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Hernias / Abdominal Wall Reconstruction

The term "hernia" refers to a 'hole'. They can be in various locations of the abdomen (ventral hernia), the groin (inguinal or femoral), or at previous surgical sites.


The risk of any hernia regardless of location is incarceration or strangulation. That implies something from within the abdominal cavity has gone through the hole and has gotten stuck. This can then choke off the blood supply to whatever has gotten through the defect. Whether or not a patient decides to have surgery for a hernia, at least in part, should be dependent upon symptoms. Pain in the site of the bulge or intermittent nausea are the most common symptoms.

All hernias,when repaired, should be reinforced with some type of mesh. Most mesh materials are synthetic; they work very well in incorporating your tissue with them. However, there are situations where synthetic meshes cannot be used. Containdications for synthetic meshes are active infections, contaminated cases (ie. bowel perforations), or certain previous infections due to the high risk of infecting the new mesh. For these patients, biologic materials can be used. These are primarily porcine dermis products ('pig skin'). These products will not prevent an infection from occuring, but if one occurs, most of the time these products will not have to be removed.

No one technique is ideal for all patients. Some repairs can be done laparoscopicaly, others can not. A thorough discussion with you surgeon is extremely important regarding your lifestyle, activity level, and overall risk factors(obesity, smoking, COPD, and the number of previous repairs).

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Frequently Asked Questions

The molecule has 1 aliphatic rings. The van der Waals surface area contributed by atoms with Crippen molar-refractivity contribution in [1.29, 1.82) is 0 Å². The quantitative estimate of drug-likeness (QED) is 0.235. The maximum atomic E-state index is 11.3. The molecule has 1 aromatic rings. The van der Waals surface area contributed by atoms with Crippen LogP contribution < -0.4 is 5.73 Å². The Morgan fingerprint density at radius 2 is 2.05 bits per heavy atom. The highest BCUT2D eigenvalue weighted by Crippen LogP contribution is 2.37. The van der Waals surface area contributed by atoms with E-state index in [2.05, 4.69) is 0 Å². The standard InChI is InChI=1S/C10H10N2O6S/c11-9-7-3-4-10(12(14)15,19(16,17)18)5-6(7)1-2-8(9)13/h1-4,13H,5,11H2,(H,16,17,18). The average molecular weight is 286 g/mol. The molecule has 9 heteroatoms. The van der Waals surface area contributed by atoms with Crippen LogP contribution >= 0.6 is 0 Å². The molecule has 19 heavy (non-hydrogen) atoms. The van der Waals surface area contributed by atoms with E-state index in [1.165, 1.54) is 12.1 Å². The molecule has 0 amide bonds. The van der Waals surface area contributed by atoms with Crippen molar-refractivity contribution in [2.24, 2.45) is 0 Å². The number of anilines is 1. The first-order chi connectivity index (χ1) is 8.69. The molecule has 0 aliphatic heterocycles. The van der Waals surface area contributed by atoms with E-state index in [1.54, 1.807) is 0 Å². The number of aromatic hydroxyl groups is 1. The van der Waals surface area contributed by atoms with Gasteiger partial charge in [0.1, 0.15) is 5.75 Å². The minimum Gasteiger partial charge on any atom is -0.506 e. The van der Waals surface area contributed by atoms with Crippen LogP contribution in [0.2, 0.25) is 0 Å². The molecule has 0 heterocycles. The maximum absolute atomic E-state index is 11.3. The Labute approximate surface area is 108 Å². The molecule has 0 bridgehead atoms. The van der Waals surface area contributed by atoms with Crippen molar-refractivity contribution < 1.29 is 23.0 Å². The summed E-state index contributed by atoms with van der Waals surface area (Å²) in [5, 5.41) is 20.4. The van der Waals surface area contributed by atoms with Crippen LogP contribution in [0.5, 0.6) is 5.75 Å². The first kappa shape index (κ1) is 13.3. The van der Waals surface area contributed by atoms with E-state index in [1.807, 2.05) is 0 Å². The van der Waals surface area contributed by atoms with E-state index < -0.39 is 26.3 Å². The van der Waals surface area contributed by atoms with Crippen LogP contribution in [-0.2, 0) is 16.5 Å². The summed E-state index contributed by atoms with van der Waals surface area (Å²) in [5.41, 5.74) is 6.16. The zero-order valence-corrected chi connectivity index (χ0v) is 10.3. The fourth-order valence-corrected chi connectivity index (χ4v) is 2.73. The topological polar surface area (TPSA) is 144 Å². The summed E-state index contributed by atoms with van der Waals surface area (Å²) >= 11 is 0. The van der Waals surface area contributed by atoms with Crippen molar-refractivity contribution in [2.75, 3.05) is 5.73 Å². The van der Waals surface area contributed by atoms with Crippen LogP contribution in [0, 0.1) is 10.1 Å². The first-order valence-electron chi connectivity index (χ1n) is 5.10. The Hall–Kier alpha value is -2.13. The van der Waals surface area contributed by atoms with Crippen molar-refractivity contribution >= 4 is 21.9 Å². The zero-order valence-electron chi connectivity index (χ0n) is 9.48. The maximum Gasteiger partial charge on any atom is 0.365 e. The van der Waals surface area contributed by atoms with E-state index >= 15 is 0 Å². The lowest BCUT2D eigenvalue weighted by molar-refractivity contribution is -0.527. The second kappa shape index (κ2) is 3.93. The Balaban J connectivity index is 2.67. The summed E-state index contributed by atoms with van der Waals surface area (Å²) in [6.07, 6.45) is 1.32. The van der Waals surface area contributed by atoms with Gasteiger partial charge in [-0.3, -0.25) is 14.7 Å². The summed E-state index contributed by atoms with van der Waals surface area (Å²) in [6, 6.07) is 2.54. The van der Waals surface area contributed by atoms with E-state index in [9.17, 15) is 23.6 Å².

What is a Hernia?
A hernia is the protrusion of an organ or the fascia of an organ through the wall of the cavity that normally contains it.
I have an inguinal hernia. It doesn't hurt and I'm very active. Do I need to have this repaired?
Not really. Your risk of developing a strangulated hernia requiring emergent surgery is extremely small. However, hernias will not go away and evetually may cause discomfort, so there is nothing wrong with getting it fixed electively at your convience
I underwent surgery for colon cancer and developed a large, symptomatic incisional hernia. After my surgery, I developed a bad wound infection as well. I would like to have this repaired but I'm afraid of getting another wound infection.
The problem with previous abdominal infections is that patients are much more likely to develope subsequent infections following surgery(up to a 30% increase) This is a bigger problem in hernia repairs where mesh needs to be placed. The usual mesh we use is a synthetic mesh and not a good option in patients with previous infections. If you get a recurrent infection when a synthetic mesh has been placed,that mesh will have to be removed in the majority of cases. A better repair alternative for reinforcement is a biologic material. Porcine dermis(pig skin) seems to work the best in both prevention of reoccurrences and being able to weather an infection without removal.

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